Development Digest
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Last summer, the Charlottesville City Council voted to reject a rezoning of land in the Fry’s Spring area to develop eight rows of townhomes. After a year and alterations to site plans which involved more affordable units, the council moved it one step closer to approval.

On Monday, the council forwarded rezoning, a critical slope waiver and a right of way realignment related to the project to the consent agenda of its Aug. 3 meeting.

“We heard concerns last year from council and have spent the last year working on those concerns,” said Charlie Armstrong, vice president of development at Southern Development and of Belmont Station LLC. 

Changes include increased affordable housing options to serve residents between 25% and 60% area median income, and more housing types than townhomes. Southern Development is formally proffering 15% of affordable housing, but Habitat for Humanity has a contract to build 30% of units. 

“It’s the kind of neighborhood that our families have told us they want to live in,” said Habitat President Dan Rosensweig of the proposed Fry’s Spring neighborhood. 

When asked about the price range by Mayor Nikuyah Walker, Armstrong gave estimated ideas that could change by the time of the construction. 

“Average price for homes is driven by market rate. We would like to have homes starting in the [$300,000s]. I don’t think we want to be any higher than that,” Armstrong said. 

Rosensweig said, there are about 50 Habitat families in the queue to become homeowners. The organization is about to accept about 30 more and, starting next year, Southwood residents would be eligible. On becoming homeowners, residents could pay less for a mortgage than they do in some cases to rent. 

With 40 years’ worth of layered deed restrictions, Rosensweig said it will preserve the city’s interest in long-term affordability. Southern Development will construct the shells of the Habitat units, while Habitat will assume control over completion and purchase the related land at a discount. 

Walker expressed concern that Southern Development would benefit better from the partnership than Habitat would

This is better than anything I’ve seen while I’ve been on council in terms of in theory of what is being offered … there’s still a lot of resources that habitat will have to come up with. The issue is the way that business is done and who benefits from it the most,” Walker said.  “In a few years, we will be hearing about how Habitat is going to finance this, what he asks are there, and what the taxpayer’s dollars will be, while the commitment from Belmont Station will be satisfied based on their own needs.”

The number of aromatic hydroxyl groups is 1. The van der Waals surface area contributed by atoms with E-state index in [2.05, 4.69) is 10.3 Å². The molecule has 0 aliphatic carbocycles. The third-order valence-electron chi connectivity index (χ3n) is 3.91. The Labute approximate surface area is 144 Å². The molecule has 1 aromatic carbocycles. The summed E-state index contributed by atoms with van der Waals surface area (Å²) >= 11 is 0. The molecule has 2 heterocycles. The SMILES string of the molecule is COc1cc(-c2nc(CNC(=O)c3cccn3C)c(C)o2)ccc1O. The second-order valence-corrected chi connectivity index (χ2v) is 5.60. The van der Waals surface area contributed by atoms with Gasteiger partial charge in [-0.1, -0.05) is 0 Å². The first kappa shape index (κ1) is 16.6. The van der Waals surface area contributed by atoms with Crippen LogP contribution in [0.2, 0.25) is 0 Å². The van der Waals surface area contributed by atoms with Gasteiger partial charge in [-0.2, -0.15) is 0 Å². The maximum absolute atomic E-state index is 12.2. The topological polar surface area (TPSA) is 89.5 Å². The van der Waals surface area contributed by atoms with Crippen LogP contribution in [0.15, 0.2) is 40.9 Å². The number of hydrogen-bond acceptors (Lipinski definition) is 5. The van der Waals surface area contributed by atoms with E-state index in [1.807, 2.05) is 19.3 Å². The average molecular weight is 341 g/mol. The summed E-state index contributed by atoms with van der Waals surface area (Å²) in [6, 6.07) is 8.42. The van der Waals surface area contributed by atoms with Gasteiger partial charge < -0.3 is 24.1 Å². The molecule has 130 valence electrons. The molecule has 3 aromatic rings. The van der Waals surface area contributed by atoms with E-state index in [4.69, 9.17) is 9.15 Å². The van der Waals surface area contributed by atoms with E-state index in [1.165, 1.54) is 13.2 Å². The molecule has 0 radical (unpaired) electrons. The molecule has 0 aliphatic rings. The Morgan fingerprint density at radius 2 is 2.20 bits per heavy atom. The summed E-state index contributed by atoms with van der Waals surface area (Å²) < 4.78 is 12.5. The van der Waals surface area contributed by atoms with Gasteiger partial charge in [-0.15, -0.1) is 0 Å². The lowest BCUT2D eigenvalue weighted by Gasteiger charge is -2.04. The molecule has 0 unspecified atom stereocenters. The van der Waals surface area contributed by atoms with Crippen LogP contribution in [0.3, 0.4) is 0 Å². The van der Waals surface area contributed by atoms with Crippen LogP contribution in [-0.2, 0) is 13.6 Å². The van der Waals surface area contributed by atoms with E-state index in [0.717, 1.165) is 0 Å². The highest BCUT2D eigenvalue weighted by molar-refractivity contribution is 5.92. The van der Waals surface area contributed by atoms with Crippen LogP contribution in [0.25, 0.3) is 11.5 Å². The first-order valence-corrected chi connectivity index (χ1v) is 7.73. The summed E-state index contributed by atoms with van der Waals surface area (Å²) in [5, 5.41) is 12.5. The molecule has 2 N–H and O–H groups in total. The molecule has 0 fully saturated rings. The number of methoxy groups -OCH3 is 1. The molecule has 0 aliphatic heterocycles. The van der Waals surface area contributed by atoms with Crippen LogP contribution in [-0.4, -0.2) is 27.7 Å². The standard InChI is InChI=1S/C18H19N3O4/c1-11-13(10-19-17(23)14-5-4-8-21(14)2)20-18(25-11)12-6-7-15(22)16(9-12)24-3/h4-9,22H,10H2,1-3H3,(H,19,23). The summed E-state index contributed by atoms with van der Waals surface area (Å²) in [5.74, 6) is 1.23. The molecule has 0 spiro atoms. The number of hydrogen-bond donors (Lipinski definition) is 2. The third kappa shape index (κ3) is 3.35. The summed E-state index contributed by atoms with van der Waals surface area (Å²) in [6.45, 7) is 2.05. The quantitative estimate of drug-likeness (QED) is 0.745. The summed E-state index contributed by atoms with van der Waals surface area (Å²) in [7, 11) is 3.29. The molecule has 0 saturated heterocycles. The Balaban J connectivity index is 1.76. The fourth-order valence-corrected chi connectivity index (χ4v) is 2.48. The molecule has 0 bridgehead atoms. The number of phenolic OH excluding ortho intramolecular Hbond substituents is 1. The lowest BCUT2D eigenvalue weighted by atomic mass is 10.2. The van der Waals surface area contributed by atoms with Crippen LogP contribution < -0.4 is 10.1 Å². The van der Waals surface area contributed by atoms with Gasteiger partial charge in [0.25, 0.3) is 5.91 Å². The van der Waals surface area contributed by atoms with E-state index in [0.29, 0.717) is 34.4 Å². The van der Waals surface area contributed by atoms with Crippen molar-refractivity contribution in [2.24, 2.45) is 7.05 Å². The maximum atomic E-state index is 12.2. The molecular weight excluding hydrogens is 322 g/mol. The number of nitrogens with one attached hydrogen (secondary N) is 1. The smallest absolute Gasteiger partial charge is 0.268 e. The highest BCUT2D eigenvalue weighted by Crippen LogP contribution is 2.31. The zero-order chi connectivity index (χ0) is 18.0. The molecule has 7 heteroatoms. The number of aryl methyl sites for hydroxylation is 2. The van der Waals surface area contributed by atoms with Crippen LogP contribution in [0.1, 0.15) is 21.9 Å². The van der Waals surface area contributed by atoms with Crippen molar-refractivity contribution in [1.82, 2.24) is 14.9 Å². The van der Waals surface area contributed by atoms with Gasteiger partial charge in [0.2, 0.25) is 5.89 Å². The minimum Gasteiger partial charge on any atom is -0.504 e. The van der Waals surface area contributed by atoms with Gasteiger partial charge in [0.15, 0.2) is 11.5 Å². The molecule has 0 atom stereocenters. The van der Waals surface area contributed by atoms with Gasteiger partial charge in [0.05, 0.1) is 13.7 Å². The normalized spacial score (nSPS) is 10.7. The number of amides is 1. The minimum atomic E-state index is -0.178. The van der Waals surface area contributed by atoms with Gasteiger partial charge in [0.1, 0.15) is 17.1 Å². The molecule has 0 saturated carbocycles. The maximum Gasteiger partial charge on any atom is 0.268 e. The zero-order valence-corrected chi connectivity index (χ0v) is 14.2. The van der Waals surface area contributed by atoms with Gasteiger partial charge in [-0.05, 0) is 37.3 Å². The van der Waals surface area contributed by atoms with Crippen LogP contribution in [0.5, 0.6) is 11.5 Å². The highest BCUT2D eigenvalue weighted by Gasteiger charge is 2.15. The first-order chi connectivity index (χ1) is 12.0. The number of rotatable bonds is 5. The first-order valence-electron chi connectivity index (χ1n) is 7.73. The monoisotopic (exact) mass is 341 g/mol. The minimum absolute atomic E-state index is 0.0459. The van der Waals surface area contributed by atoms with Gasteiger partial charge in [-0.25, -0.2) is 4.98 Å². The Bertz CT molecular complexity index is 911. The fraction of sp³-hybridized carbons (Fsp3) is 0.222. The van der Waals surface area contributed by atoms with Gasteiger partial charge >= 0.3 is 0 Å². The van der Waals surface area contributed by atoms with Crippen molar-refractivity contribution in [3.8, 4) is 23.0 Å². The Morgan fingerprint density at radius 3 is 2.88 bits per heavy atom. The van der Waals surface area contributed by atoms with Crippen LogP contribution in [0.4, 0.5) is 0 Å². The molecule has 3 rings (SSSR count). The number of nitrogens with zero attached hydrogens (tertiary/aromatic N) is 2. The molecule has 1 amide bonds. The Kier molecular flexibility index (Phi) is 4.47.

Councilor Michael Payne noted issues with the proposal but indicated that he would ultimately vote to pass it, stating that there weren’t strong enough reasons to not support Habitat families’ access to the possible future homes. 

Unless pulled from the consent agenda in the next council meeting, the project likely will pass as it stands. 

  • address: 306 Flint Drive
  • scale: up to 58-60 dwelling units
  • next steps: on consent agenda for Aug. 3

 

North Pointe development near airport makes progress

A mixed-use development near the Charlottesville-Albemarle Airport is progressing in Phase I of the overall project. This portion of North Pointe will entail commercial space and about 100 single family homes. According to David Mitchell, construction and development manager of Great Eastern Management Co., the home sites should be available by the end of 2020 or the beginning of 2021.

Mitchell said at that point, platted lots will be available to builders. Additionally, the first phase will have room for the development of three apartment buildings. 

“The total number of units could be around 400 to 450 along those three locations,” Mitchell said. 

He anticipates construction time of those lots to take between nine months to a year. Mitchell says that GEMC is talking with apartment developers but does not have concrete details to announce yet. 

Mitchell also says that the land designated for commercial development can accommodate various uses that include retail, offices, hotels or gas stations. 

“The exact square footage depends on the end user and number of stories the buildings are,” Mitchell said. 

The middle entrance of the overall project along U.S.  29 will feature the commercial real estate plots. A second phase of the project includes more residential development and the possibility of a future additional road connection.

“As we build south from the middle entrance, there’s a proposed connection to Airport Road/Proffit Road,” Mitchell explained.  “We’re not building that way right now.”

North Pointe has been years in the making, obtaining rezoning approvals, amending sewage capacity concerns and a brief hiatus during the 2008 housing market crash. The project is among others in the vicinity under way in the area, to include the Brookhill subdivision and a forthcoming Wawa.

  • address: 3891 Seminole Trail
  • scale: about 100 single family homes in Phase I with three apartment lots and commercial real estate
  • next steps: continued construction